Former Bruin Phil Kessel was voted the most overrated player in the NHL, getting 29 percent of the votes. To see the complete results as well as the fan vote, click here.
|Brad Marchand hopes to snap scoring slump while helping Bruins secure playoff spot||03.25.16 at 4:04 pm ET|
WILMINGTON — Here’s how widespread the Bruins’ goal-scoring woes are right now: Even Brad Marchand has gone seven games without a goal.
Seven games (a span in which he also has just one assist) hardly presents reason for a player to panic, but in a season like Marchand’s — 34 goals in his first 64 games — the Bruins’ leading goal-scorer admits that it’s felt like a while.
“It is a long time, especially at this time of year when it’s so important,” Marchand said Friday. “It’s frustrating, but you’ve got to stick with it and eventually it’s going to go in.”
Like linemate Patrice Bergeron, any statistical speed bumps for Marchand tend to get overlooked because they rarely mean the player is actually performing poorly. To that end, Marchand and his linemates have only had one particularly bad game possession-wise in that stretch (Thursday against the Panthers on a night that saw Vincent Trocheck’s line with Jussi Jokinen and Reilly Smith do very well against Boston’s top line). Over the last seven games, the Bruins have attempted 24 more 5-on-5 shots on goal with Marchand on the ice than they’ve surrendered.
So Marchand doesn’t feel particularly bad about his game right now, as he noted his 11-game stretch without a goal from Dec. 16 to Jan. 13 (with a suspension wedged in there) was the only time this season in which he’s truly felt that he had cooled. Still, the team needs the scoring a lot more than he does.
The Bruins have managed just six goals over the last six games. David Krejci is not at his best and Ryan Spooner’s five-on-five play has dropped off. That leaves Bergeron and Marchand’s line to carry the weight for the Bruins as they try to avoid missing the playoffs for the second straight year. Though these numbers are more of a sign that Marchand’s teammates need to pull their weight more than he does, he’s the best they’ve got. If anybody is going to singlehandedly score enough to help the Bruins out of their slump, it’s Marchand.
“Any time you go through a tough stretch and you’re on a scoring line or you’re positioned to score, you definitely feel that pressure,” he said. “You want to produce, you want to help the team, but collectively we all have to be a little bit better. We’re still giving up too many goals in wins. If we can be a little bit better defensively, that will help us out, too.”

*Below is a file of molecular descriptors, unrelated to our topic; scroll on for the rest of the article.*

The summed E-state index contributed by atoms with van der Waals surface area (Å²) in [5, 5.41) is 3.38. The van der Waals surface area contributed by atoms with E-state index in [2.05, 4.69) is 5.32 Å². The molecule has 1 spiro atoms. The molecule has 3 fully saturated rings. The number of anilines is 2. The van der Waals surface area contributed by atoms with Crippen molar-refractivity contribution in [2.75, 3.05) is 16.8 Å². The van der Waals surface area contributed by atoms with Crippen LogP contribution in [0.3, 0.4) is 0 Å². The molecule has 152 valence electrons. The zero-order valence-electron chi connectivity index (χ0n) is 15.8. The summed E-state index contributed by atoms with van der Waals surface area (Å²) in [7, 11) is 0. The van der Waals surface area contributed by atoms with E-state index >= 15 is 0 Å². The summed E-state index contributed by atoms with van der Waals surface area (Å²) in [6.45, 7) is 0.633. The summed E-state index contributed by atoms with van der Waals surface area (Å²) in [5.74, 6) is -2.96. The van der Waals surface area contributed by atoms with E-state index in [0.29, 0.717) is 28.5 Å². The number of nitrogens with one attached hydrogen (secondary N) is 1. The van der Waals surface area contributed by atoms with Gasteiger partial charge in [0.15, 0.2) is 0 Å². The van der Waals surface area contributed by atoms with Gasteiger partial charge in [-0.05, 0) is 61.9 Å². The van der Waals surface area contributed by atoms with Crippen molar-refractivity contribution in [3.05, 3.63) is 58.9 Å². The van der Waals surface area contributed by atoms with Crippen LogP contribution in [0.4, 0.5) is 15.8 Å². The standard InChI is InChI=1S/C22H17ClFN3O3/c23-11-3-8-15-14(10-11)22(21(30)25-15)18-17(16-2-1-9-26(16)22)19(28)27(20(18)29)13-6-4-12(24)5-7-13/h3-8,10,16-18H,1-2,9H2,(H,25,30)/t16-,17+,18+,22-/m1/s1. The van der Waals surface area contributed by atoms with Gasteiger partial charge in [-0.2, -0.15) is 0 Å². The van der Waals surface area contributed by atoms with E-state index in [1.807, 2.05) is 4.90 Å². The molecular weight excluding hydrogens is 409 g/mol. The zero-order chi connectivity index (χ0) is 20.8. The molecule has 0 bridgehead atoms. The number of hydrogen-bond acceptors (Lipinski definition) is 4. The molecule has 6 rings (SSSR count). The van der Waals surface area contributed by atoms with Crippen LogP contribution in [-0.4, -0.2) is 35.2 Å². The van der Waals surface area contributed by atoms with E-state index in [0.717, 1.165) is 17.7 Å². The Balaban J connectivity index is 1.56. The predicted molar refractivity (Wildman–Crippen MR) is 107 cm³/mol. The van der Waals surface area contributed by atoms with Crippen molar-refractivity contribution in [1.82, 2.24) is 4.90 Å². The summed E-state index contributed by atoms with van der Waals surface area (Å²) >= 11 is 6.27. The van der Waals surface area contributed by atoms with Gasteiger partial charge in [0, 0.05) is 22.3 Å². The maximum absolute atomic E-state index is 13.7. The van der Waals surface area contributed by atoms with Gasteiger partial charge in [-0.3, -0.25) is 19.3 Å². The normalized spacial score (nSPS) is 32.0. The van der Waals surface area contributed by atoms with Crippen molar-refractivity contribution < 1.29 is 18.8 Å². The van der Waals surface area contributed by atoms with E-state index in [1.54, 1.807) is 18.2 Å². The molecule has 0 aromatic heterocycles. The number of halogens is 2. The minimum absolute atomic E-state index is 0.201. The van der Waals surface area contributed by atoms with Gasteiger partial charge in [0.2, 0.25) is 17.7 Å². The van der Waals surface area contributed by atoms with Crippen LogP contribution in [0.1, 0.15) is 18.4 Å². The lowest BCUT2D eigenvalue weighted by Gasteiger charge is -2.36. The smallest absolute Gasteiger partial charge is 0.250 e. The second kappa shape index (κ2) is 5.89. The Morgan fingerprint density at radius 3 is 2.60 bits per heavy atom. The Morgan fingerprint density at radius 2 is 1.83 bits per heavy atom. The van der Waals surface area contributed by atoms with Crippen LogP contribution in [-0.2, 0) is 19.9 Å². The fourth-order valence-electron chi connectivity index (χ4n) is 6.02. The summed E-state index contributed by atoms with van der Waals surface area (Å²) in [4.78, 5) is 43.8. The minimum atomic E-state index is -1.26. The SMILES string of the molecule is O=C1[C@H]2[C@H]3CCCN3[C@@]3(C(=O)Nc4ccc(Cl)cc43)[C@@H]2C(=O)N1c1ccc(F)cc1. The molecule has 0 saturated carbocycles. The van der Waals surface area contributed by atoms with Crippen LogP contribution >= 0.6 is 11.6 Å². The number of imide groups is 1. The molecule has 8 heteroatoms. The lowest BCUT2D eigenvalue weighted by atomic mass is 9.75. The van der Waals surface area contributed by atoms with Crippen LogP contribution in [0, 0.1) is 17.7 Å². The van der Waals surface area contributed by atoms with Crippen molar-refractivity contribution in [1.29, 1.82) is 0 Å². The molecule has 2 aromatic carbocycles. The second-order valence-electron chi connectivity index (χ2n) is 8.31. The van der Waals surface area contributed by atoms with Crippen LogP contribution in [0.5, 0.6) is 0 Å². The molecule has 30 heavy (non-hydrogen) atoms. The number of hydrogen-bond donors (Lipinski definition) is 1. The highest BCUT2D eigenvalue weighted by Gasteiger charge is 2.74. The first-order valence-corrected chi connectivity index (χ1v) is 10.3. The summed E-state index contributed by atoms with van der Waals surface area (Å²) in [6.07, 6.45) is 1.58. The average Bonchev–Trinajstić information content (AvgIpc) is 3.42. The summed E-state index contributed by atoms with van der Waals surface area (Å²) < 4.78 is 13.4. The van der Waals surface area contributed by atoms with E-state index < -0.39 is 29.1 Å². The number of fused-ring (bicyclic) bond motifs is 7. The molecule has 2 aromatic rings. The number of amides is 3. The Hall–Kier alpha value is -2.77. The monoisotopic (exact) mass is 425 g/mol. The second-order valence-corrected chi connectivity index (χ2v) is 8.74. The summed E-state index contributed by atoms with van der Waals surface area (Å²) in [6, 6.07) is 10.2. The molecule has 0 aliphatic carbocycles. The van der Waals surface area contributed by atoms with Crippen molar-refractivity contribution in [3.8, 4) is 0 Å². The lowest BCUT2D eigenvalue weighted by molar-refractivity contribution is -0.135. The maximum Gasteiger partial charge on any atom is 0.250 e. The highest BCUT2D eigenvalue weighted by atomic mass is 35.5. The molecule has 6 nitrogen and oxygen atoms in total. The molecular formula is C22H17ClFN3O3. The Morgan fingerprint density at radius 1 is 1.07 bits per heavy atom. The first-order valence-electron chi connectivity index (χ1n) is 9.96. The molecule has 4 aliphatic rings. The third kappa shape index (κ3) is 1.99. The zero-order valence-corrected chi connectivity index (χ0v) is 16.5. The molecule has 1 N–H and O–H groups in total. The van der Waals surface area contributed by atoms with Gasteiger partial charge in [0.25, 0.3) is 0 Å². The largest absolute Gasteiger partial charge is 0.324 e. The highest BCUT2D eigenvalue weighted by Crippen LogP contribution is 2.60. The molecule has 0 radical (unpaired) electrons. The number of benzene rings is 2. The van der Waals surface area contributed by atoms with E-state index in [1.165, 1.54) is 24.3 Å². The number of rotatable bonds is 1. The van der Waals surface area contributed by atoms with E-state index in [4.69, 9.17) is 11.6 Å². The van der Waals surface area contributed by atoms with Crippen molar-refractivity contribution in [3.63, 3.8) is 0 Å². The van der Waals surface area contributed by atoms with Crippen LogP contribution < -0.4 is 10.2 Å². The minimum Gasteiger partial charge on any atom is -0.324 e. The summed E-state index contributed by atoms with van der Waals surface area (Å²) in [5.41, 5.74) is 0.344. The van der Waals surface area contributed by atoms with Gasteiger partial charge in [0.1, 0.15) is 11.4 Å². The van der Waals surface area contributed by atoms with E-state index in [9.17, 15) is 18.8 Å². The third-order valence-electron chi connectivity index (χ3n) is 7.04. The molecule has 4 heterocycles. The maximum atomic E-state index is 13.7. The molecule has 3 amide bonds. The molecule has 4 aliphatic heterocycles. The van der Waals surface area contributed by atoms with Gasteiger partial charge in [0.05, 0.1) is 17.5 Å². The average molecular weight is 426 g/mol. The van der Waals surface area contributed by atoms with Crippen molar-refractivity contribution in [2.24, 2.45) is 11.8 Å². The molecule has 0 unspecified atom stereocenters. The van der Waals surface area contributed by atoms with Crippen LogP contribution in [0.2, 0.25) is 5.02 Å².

|Brad Marchand hopes he’s still a candidate to make Team Canada||03.03.16 at 11:56 am ET|
When the preliminary roster of Team Canada was chosen for the World Cup of Hockey, general manager Doug Armstrong called the members of the 2014 Olympic team that had not yet been named to the roster. It was a classy thing to do, not only to soften the blow but to remind the players that they could still be in the mix for the June 1 final roster.
The question then becomes whether a similar call was placed to non-Olympians who just missed the cut. Did Armstrong call the other fringe-players not yet named to Team Canada?
“Nope,” Brad Marchand said with a laugh Thursday. “Not me, anyways.”
“You’d have to talk to Bergy about that,” Marchand added when asked about having contact with the Hockey Canada folks. “He would know a lot more than me.”
Marchand was one of many capable players not included on the preliminary roster of 16, which was revealed Wednesday. While teammates past and present such as Tyler Seguin and Patrice Bergeron were named to the squad, Marchand will now join Canadians such as P.K. Subban, Mark Giordano and Claude Giroux as those hopeful to eventually make the team.
Perhaps a longshot to make the team at the beginning of the season, Marchand’s career-high 32 goals and counting have entered him into the discussion. After twice winning the gold in representing Canada in the 2007 and 2008 World Juniors, Marchand would like to once again compete internationally. With that said, he hid any disappointment in not making the initial 16 well.
“I think when you look at the team, there’s a lot o phenomenal players on that roster,” Marchand said. “I was very happy for all the guys, [having] played with Segs and Bergy, it was great to see them on that list. I’m very happy for both of them.”
Claude Julien will be an assistant coach under head coach Mike Babcock for the team. Though Marchand joked that he thought he was on Julien’s good side, Julien was diplomatic in not showing his bias.
“We’ll see with time,” Julien said. “There’s obviously a lot of names out there. As you often hear, Canada could probably make a couple of teams and still be pretty competitive. He’s definitely a guy that’s on the radar, but the top 16 have been named and there’s a lot of guys that could have been named too on those top 16s. We’ll see how the rest of the season goes here. A lot of players are still on the radar.”
Bergeron was less guarded, giving Marchand his full endorsement.
“It would be great,” Bergeron said. “I think he’s proven himself over the years, and especially this year, how good he is and competitive he is every game. He always makes something happen every time he steps on the ice. Right now, he’s on pace for getting to close to 40. He’s been very impressive this year and has been a huge part of helping me be a good player every game.”
One glaring difference between Marchand and the 16 players who did make the team: supplemental discipline. Though there are players on Team Canada who have been suspended by the NHL in the past (Duncan Keith twice, as well as that badass Jonathan Toews who was likely out doing badass things when he committed the suspendable act of declining to play in the All-Star Game this year), none have the reputation of Marchand, who has been suspended four times for a total of 12 games over the course of his NHL career.
“I don’t think that how you play against other players on the ice is going to affect how a team or your chemistry’s going to be,” Marchand said. “Guys in this league know that every day you go on the ice, you’re doing a job. We all go out there to do the same thing. That’s to help our team win, however you do that. Guys play harder than I do or dirtier than I do. I don’t think that has any affect on it. I think it’s more about who they think is going to help the team win.”